How Did THAT Become Law?

Many individuals complain about the law but few of us understand the complexities of how laws come to be. Just take a minute and force yourself to think back to grade five when you learnt how a bill was passed, how much do you really remember? One would assume that we would know at least the basics about how our laws are passed. Just in case you’re not sure, here’s a quick recap.

Bills are often introduced by the government. Opposition members and individuals parliamentarians can also introduce bills; these bills are often referred to as Private Member’s Bills.

  1. A bill is usually drafted to make changes to an existing law or create a new law all together.  What’s a bill? A bill is a drafted proposal or idea to change the law.  Legislation proposals can take place in both the Senate and the House of Commons.  Bills introduced in the Senate have a S in the title for example Bill S-7 while a bill introduced in the House of Commons have a C, for example Bill C-24. When the bill is read in the House that it was drafted in (either the Senate or House of Commons) it is referred to as the First Reading. Think of this as pitching an idea for the first time in an organization.
  2. Following the First Reading is the Second Reading. This step allows parliamentarians to ask questions and debate over the bill. This is where the bill is analyzed to assess its effectiveness if it were to be implemented (i.e. who will be impacted by the bill?). Does the bill achieve the goal that it is set to achieve?  The parliamentarian members then vote on the bill and if the majority agrees, then the bill passes. If the bill passes this stage it then continues to the committee stage.

  3. The Committee Stage is often the stage most people forget because it seems minor. However, this stage allows committee members to hold hearings where government and non-government individuals ask questions and committee members can have questions answered by witnesses and experts.  The committee then puts together a report of any amendments (changes) they think should be implemented by the House that introduced the bill.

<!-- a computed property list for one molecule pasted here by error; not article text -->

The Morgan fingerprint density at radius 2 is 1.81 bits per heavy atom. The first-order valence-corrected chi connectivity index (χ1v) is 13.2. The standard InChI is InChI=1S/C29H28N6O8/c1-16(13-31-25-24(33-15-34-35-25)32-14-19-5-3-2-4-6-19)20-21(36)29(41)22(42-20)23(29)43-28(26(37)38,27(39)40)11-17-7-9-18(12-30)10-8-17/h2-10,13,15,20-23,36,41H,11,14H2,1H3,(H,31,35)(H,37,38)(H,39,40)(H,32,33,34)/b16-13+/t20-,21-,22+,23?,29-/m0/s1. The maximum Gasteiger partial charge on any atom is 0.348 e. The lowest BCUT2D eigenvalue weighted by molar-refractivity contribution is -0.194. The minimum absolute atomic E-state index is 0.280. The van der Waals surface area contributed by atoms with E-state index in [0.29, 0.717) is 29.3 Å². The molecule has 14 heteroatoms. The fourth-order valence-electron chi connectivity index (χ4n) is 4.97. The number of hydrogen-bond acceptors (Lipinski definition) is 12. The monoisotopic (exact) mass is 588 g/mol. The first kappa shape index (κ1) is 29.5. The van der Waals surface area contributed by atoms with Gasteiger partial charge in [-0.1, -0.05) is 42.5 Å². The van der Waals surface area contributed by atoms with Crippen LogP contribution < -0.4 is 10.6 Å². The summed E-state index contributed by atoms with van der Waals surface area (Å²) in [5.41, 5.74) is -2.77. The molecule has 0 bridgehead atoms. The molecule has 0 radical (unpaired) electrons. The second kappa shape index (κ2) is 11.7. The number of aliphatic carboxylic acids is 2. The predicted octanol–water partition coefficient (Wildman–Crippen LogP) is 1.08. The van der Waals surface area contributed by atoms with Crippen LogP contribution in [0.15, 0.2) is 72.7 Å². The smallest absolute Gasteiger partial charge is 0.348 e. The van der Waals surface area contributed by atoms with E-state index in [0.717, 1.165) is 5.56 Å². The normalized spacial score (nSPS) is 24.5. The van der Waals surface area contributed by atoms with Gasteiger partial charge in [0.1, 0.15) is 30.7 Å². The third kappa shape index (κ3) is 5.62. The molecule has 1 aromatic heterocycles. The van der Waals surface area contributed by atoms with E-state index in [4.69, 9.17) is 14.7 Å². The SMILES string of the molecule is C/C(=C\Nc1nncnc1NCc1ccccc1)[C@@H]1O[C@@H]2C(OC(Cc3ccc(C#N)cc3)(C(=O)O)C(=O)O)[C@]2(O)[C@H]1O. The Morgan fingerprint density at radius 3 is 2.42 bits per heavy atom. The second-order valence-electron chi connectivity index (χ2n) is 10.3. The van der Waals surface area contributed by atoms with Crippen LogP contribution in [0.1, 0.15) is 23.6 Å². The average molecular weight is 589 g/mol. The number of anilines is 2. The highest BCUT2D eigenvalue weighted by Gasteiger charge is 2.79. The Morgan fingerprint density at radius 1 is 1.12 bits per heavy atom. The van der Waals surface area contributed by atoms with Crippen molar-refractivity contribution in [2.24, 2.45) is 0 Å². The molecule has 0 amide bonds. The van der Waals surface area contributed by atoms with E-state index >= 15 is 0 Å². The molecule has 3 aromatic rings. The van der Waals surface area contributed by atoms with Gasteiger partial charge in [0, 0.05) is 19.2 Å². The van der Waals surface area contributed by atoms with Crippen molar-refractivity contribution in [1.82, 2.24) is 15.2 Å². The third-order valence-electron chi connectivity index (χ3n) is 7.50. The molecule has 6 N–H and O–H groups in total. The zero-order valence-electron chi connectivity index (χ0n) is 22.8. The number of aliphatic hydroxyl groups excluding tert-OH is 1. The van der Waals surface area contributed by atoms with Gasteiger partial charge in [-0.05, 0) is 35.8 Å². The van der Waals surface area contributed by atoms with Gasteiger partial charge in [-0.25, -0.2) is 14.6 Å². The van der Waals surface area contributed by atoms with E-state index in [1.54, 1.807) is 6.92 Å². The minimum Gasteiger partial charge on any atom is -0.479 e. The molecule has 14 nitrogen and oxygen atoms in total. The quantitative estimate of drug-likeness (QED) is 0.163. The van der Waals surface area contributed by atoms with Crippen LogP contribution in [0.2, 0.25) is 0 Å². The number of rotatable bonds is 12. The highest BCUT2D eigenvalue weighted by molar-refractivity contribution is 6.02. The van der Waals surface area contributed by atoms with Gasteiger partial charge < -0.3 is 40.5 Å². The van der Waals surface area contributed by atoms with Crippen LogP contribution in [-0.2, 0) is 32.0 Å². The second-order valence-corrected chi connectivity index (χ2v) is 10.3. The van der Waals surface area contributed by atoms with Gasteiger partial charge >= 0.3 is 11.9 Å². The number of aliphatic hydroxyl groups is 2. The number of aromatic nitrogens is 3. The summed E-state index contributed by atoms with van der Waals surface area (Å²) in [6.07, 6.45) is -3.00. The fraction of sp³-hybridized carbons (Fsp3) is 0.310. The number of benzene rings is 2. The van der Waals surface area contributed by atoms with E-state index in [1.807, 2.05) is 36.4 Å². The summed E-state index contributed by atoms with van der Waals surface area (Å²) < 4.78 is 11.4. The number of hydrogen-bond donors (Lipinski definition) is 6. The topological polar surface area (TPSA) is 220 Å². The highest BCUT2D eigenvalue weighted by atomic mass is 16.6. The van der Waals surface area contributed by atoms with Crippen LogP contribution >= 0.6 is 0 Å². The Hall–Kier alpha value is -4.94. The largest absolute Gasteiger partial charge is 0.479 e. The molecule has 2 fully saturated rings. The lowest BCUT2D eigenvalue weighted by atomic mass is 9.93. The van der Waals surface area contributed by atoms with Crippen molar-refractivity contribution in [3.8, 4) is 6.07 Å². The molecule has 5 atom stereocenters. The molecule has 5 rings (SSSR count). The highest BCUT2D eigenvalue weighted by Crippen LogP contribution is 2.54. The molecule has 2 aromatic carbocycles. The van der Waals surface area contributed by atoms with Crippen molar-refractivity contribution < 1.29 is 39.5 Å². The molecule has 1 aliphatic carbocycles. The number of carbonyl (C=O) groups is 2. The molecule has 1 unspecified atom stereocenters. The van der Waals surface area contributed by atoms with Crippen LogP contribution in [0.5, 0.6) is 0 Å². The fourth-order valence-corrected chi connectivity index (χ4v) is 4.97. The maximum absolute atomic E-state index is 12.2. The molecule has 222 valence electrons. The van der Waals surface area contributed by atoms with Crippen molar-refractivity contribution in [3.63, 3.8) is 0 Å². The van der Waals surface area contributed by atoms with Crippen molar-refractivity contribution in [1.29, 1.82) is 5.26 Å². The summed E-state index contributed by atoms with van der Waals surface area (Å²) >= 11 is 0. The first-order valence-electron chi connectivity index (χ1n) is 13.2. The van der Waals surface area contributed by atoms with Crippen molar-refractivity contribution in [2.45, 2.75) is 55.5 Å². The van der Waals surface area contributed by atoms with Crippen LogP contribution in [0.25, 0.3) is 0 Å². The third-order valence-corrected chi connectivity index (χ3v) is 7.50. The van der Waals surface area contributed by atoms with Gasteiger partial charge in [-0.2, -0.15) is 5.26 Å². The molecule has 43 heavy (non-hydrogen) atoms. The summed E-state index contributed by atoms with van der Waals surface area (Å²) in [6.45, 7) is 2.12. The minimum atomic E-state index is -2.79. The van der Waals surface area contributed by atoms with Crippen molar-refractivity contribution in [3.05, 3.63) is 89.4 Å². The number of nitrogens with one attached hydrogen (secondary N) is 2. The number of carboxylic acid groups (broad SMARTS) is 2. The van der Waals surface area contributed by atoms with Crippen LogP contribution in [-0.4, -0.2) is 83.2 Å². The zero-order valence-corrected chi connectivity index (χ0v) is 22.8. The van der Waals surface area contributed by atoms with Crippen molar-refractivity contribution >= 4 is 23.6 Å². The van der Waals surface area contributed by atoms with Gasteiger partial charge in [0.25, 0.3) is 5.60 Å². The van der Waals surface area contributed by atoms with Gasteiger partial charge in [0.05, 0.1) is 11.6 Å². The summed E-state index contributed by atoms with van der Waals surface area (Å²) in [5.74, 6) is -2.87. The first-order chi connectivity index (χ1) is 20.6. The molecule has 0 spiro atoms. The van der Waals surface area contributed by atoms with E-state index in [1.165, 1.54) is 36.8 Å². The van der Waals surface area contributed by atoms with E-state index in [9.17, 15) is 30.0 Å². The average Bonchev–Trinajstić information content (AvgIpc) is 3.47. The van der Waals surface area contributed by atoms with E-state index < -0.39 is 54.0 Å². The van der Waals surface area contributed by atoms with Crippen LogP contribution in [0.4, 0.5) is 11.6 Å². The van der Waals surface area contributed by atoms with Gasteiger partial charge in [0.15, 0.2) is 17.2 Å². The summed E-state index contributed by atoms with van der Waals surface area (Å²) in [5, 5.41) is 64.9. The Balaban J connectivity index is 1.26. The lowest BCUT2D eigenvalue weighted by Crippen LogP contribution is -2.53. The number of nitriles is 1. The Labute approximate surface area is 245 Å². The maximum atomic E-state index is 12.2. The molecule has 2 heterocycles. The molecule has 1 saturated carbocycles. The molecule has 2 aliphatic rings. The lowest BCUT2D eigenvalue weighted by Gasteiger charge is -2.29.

4. Report Stage. This stage allows committee members to provide the House with any changes they believe to be necessary.  All parliamentarians are welcome to debate the bill.  Non- committee members are also allowed to suggest changes to the bill at this stage in the process.
  5. Third Reading. Third time is the charm! The bill is then opened up for a third round of debate.  Sometimes parliamentarians are not content with the changes made to the bill after the Second Reading and can vote against the bill in the Third Reading.  If the bill does successfully pass at this point, then the bill is sent to the House that did not propose the bill to undergo the same process again of three readings.
  6. Royal Assent. This final stage only takes place after both Houses have passed the bill with the exact same wording. Differentiation in wording can lead to the bill not receiving royal assent as it can be interpreted differently.  The Governor General then approves and signs the bill, making it a law. This is referred to as Royal Assent. The bill then becomes a law.

Stay tuned for Thursday’s post that will outline how this process can be impacted by the party in power.

Points of Discussion:

1. What part of the process did you know the least about?

2. Do you think this is an effective system?

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